Thank heaven for J.K. Rowling and her Harry Potter books. Not only are they so entertaining and engaging, so many words and situations are now very familiar to me. An example: the 'pensive', which represents a place to put excess thoughts when you are feeling mentally stretched. How I would benefit from such a device/process! I have a plethora of memories that I would love to offload. Or, how about having a house elf? Never do housework again! Wouldn't that be wonderful? Or, how about entering a dark room and murmuring 'lumose'? So many applications that I am forever thinking about them.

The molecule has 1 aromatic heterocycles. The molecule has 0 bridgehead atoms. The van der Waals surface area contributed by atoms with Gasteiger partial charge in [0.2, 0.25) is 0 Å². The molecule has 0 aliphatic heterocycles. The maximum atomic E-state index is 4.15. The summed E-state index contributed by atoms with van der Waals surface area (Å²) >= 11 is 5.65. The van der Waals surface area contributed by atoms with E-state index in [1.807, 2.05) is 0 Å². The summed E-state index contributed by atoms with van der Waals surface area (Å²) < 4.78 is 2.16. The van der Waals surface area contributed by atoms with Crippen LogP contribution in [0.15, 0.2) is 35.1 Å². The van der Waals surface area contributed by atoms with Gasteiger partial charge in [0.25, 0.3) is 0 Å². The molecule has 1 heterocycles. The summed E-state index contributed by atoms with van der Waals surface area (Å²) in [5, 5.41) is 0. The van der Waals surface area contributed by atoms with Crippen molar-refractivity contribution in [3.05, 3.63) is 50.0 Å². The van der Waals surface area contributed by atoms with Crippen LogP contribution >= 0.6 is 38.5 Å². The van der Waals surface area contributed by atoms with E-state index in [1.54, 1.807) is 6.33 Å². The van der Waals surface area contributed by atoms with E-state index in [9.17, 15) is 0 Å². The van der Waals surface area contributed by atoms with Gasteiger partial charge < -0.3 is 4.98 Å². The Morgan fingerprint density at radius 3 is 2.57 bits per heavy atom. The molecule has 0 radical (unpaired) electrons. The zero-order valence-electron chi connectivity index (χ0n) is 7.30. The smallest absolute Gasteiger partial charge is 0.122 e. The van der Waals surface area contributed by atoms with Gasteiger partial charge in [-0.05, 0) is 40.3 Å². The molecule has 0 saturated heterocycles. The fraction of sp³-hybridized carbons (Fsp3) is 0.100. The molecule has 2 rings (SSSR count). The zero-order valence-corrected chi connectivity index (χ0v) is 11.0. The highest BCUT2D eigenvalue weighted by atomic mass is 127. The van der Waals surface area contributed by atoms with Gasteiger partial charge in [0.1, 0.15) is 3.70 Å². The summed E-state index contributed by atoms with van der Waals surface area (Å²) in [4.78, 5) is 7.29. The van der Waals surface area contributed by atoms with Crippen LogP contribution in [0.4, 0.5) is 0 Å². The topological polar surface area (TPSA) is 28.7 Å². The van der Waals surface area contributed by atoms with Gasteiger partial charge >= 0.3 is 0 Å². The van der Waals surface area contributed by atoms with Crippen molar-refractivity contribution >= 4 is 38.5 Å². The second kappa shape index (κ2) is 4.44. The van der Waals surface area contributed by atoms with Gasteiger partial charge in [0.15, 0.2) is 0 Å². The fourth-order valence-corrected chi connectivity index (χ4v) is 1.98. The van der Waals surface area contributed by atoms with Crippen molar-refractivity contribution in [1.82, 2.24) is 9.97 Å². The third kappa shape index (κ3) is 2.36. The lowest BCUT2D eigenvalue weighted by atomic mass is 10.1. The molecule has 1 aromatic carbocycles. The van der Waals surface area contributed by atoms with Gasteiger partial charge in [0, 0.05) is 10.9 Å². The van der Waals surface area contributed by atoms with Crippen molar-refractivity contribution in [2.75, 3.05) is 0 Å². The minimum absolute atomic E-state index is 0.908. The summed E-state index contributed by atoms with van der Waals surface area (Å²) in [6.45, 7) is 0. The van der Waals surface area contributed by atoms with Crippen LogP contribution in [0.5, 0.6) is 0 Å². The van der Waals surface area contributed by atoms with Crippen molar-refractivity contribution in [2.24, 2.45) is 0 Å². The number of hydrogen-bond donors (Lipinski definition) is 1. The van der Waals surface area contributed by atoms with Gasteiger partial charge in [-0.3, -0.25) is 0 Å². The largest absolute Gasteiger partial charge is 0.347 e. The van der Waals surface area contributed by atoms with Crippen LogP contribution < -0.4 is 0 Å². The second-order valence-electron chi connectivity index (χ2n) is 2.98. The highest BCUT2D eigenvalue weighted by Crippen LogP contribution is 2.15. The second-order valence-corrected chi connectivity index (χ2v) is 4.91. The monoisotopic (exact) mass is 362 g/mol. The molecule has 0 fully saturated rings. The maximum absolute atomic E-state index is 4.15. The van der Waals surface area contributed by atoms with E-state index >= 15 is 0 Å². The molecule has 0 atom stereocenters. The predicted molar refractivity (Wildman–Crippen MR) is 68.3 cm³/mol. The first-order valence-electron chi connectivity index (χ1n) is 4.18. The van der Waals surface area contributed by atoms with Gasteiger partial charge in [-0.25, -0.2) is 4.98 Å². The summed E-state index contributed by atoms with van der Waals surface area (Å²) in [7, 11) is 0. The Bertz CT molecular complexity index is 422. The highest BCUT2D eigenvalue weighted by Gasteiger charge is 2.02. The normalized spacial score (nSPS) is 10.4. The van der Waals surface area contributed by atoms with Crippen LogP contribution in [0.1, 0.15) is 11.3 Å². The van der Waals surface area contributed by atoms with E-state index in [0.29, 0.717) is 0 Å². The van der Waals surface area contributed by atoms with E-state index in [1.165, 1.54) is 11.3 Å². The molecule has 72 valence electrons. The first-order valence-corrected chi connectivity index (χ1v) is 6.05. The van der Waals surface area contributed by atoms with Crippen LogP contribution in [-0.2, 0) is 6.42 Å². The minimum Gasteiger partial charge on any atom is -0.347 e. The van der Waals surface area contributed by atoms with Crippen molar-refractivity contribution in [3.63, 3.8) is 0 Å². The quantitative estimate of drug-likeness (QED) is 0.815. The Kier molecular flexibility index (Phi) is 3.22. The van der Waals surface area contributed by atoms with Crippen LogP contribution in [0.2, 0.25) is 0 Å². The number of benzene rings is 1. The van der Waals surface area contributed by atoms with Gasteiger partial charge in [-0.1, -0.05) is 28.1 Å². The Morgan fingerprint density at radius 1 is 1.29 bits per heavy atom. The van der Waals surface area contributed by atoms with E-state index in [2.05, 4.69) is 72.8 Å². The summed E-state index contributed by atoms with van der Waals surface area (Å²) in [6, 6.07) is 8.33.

The most important analogy for me is the wish for a pensive in which to unload my overloaded brain. As an educator, a full-time student, along with the very heartbreaking need to help aged and dying parents, I need to clear my mind in order to be productive. I chose to begin a degree program in the midst of everything else because I need to have assurance of employment, or at least have a better chance of it. The last few years have proven that during an economic downturn, and slow recovery, that college instructors like me are a dime a dozen, and the work can stop, dry up, and/or cease, over night. I am a person who enjoys college, its courses, and rewards, but have been unable to immerse myself in the enjoyment that should go along with learning something new, as it has in the past. I find myself having difficulty concentrating on my coursework which then leads to panic. I have to get this done, and there is only one way to accomplish it; just do it! Other advice that works here is that offered by Douglas Adams in the "The Hitchhiker's Guide to the Galaxy", that features a book of the same title, and which offers readers the advice to "...DON'T PANIC inscribed in large friendly letters on its cover.". Perhaps I should take that advice, and also the advice that I give others who are currently overwhelmed as I am, which is to "breathe deeply", and that chocolate can only help (in the Harry Potter books, chocolate is a restorative). I could also use the advice given somewhere in the Bible wherein a sage person comforts a reader with: "this too shall pass". While there is no stopping in sight, it may be time to come up for air, smell some roses. and endeavor to 'not panic'.